In another renewable energy push following the growth of wind and solar power, scientists are devising a methodology to use energy from marine tidal currents located in great depths.

The participants in the Technological Research Group in Marine Renewable Energy (GITERM) at Madrid’s Universidad Politecnica de Madrid developed a way to assess life-cycle cost of a power generation park that tackles the problems of harnessing energy from deepwater sources.

Several difficulties arise including the high costs of manufacturing, installation and maintenance. Europe and Canada are working on the first generation experimental parks based on devices located on the seabed. A researcher at GITERM talks about the goal of fighting against climate change by lowering production cost of the energy, and creating a renewable energy source that is financially and technically competitive.

Scientists estimate that 80% of tidal energy is located in water 40 meters or more in depth. At these levels it is expensive to install the large first generation structures held to the seabed. After this, second generation structures consisting of cables and anchors are deployed.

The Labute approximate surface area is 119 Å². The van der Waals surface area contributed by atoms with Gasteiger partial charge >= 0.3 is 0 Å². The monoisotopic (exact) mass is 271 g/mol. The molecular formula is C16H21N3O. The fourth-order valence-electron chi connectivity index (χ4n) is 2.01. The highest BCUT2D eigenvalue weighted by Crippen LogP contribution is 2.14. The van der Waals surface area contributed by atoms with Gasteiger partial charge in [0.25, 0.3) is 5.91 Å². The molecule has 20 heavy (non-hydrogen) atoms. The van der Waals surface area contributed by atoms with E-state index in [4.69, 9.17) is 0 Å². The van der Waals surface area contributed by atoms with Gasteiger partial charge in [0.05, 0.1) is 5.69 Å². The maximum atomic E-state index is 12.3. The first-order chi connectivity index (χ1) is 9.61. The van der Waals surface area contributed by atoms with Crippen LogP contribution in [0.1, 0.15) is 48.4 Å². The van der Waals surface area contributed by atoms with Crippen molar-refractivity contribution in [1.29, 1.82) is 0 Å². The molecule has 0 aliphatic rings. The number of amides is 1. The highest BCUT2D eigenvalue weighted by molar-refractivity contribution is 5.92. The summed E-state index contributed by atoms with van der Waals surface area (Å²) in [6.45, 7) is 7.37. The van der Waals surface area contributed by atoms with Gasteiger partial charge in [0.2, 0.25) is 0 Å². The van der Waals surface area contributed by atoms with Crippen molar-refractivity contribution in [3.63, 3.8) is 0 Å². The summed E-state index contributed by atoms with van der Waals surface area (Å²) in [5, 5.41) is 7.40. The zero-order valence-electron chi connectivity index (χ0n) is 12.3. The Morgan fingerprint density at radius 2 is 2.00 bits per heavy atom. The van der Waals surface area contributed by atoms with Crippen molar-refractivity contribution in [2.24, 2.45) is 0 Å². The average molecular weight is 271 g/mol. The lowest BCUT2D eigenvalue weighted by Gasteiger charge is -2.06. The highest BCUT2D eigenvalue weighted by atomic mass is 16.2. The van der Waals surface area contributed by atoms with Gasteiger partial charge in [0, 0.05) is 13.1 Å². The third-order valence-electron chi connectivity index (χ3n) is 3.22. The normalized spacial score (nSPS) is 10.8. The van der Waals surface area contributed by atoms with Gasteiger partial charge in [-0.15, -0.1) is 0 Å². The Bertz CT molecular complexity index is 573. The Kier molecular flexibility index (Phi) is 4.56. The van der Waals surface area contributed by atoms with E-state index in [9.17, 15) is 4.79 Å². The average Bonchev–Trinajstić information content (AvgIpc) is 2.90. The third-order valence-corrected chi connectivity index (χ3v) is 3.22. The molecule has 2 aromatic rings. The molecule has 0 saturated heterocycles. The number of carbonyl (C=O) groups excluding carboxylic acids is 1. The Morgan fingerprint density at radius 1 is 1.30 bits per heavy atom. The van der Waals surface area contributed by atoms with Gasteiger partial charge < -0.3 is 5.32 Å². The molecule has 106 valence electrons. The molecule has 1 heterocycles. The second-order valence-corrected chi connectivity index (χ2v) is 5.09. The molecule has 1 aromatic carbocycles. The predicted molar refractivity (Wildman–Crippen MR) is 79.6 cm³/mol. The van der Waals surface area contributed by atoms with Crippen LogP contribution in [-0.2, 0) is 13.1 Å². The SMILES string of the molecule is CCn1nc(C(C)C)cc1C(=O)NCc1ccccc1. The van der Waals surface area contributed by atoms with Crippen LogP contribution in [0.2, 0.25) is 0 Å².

Analysis of the work produced so far enabled researched to evolve from generators with large rotors (similar to wind generators) to generators with several rotors that reduce estimated cost of energy by 30 percent.

Marine energy studies are clearly a work-in-progress with researchers looking for the lowest cost, most effective design.  Moreover, the study of this renewable energy source has the value-added component of providing job creation and economic growth in coastal regions of the world

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